Commodity Update (October 7th, 2019)
Field Crops – It has been a bit of a challenge this year for the cropping industry. We had a cold wet spring, and much of the corn and soybean crops were late to be planted, with a large percentage planted in June. Agricorp extended planting deadlines for production insurance, and many farmers took advantage to get the crops in late. After the late spring, many areas saw very low rainfall until later into the summer, further stressing the crops. Overall, this will mean lower than average yields, and very likely higher drying costs. An early frost, or wet harvest conditions could make this a very miserable fall for farmers. Hopefully we will see warm temperatures into mid October with little rain to allow farmers to get the fields harvested.
Corn – Most fields are at least 10-14 days behind on maturity. Complicating things, there is can be 10 days or more difference in maturity of the plants within the same fields. We need to avoid a killing frost until well into October for most of our corn to reach maturity. The forecast is in our favour, but weather predictions have been known to be wrong, and a few areas have seen some frost already in the first week of September. Because of the late planting, yields are expected to be no better than average, with the potential for a lot worse if we get the early frost. It will be a very late harvest, with wetter than usual corn, and it is likely that we will still be seeing a lot of corn being harvested in December.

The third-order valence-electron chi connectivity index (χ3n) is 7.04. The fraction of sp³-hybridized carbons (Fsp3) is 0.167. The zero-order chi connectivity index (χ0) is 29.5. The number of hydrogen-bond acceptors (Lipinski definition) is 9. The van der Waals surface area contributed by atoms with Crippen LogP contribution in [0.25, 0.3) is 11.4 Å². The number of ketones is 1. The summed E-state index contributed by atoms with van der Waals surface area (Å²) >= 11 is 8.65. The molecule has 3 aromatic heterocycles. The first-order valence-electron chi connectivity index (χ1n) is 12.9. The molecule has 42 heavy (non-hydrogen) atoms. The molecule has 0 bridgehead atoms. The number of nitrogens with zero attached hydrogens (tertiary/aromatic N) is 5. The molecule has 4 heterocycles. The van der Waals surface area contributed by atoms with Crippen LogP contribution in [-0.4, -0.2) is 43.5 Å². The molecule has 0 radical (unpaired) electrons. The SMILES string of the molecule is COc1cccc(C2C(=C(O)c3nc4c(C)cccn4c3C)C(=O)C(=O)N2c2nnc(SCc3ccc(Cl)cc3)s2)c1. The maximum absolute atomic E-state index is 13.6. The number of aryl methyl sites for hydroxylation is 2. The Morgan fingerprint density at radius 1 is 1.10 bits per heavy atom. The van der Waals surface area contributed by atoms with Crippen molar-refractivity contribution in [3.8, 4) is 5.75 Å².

Soybeans – Late, but soybeans have more flexibility in the face of shorter growing season. Maturity should not be an issue, but we may face lower than average yields and late harvest. This could mean wetter beans off the combine and therefore higher than normal drying costs. Many fields are starting to turn colour and will soon star to drop leaves, but there are still quite a few that are pretty green. Those fields are mostly full season varieties, and once they start to turn will be ready fairly quickly. An early frost may mean some of the beans will still be a bit green, but that will not affect value for crusher beans.
Wheat – a lot of wheat did not make the grade because of winterkill, and farmers replanted with other crops. Unfortunately from the time the fields were sprayed until something else was planted we had cold wet weather, and I am sure that some farmers regretted the decision to replant. Fields that did make to harvest were quite variable, some with average to good yield, some with very poor yields, and everything in between. One of the causalities of the poor crop is a shortage of good straw. Dairy farmers not only need the straw for bedding but also for diets, and many were scrambling to find a good supply. We know that there is a lot fewer acres harvested than average, and the coming year may not be any better. With the late harvest of edible beans and soybeans, it is likely that a lot of acres of wheat will not get planted, or will go in very late. This sets us up for another spring where the wheat that does get planted may not overwinter well again this year.
Hay – Between the late spring, winterkill, and dry weather early in the summer, it has been a tough year for the hay crop. The good news is rain late plus some warmer weather, and we may make up for some of the yield losses early. Now if we can only get a few days of dry weather in a row to get it off the field…
Edible Beans – Like every other crop, edible beans are later this year. However, since they are usually planted in late May or early June, they are only a few days behind a normal year. Some of the beans that would often be harvested in early September or even late August are only now ready, but most fields are affected less than other crops. A dry fall would really help to get them harvested, but they should be in good shape.
Mike Brine, Agribusiness Specialist